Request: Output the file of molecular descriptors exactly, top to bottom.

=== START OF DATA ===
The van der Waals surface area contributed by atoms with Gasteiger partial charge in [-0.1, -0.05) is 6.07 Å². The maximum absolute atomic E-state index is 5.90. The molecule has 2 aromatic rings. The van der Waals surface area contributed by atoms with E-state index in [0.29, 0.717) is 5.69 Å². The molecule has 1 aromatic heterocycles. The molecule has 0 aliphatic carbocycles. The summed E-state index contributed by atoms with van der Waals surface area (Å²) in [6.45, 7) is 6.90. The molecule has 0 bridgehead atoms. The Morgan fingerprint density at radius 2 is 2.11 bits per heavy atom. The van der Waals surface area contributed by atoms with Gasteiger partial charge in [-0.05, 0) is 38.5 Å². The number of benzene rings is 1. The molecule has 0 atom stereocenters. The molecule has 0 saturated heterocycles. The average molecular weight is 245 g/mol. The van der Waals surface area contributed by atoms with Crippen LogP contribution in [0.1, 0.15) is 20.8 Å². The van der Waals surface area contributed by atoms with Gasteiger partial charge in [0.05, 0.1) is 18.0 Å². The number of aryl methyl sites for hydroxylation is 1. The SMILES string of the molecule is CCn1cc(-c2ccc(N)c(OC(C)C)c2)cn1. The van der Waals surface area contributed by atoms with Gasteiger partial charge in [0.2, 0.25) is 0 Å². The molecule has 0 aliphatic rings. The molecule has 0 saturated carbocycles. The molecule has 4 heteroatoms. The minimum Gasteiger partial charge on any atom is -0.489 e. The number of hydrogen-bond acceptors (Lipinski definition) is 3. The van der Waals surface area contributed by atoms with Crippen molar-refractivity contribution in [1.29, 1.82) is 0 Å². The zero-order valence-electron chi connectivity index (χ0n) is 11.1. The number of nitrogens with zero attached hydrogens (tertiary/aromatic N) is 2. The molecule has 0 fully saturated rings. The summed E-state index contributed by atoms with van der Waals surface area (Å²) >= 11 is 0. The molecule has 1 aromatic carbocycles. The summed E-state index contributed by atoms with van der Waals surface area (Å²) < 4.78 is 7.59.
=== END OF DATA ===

The van der Waals surface area contributed by atoms with Gasteiger partial charge in [-0.1, -0.05) is 6.07 Å². The maximum absolute atomic E-state index is 5.90. The molecule has 2 aromatic rings. The van der Waals surface area contributed by atoms with E-state index in [0.29, 0.717) is 5.69 Å². The molecule has 1 aromatic heterocycles. The molecule has 0 aliphatic carbocycles. The summed E-state index contributed by atoms with van der Waals surface area (Å²) in [6.45, 7) is 6.90. The molecule has 0 bridgehead atoms. The Morgan fingerprint density at radius 2 is 2.11 bits per heavy atom. The van der Waals surface area contributed by atoms with Gasteiger partial charge in [-0.05, 0) is 38.5 Å². The number of benzene rings is 1. The molecule has 0 atom stereocenters. The molecule has 0 saturated heterocycles. The average molecular weight is 245 g/mol. The van der Waals surface area contributed by atoms with Crippen LogP contribution in [0.1, 0.15) is 20.8 Å². The van der Waals surface area contributed by atoms with Gasteiger partial charge in [0.05, 0.1) is 18.0 Å². The number of aryl methyl sites for hydroxylation is 1. The SMILES string of the molecule is CCn1cc(-c2ccc(N)c(OC(C)C)c2)cn1. The van der Waals surface area contributed by atoms with Gasteiger partial charge in [0.2, 0.25) is 0 Å². The molecule has 0 aliphatic rings. The molecule has 0 saturated carbocycles. The molecule has 4 heteroatoms. The minimum Gasteiger partial charge on any atom is -0.489 e. The number of hydrogen-bond acceptors (Lipinski definition) is 3. The van der Waals surface area contributed by atoms with Crippen molar-refractivity contribution in [1.29, 1.82) is 0 Å². The zero-order valence-electron chi connectivity index (χ0n) is 11.1. The number of nitrogens with zero attached hydrogens (tertiary/aromatic N) is 2. The molecule has 0 fully saturated rings. The summed E-state index contributed by atoms with van der Waals surface area (Å²) >= 11 is 0. The molecule has 1 aromatic carbocycles. The summed E-state index contributed by atoms with van der Waals surface area (Å²) < 4.78 is 7.59.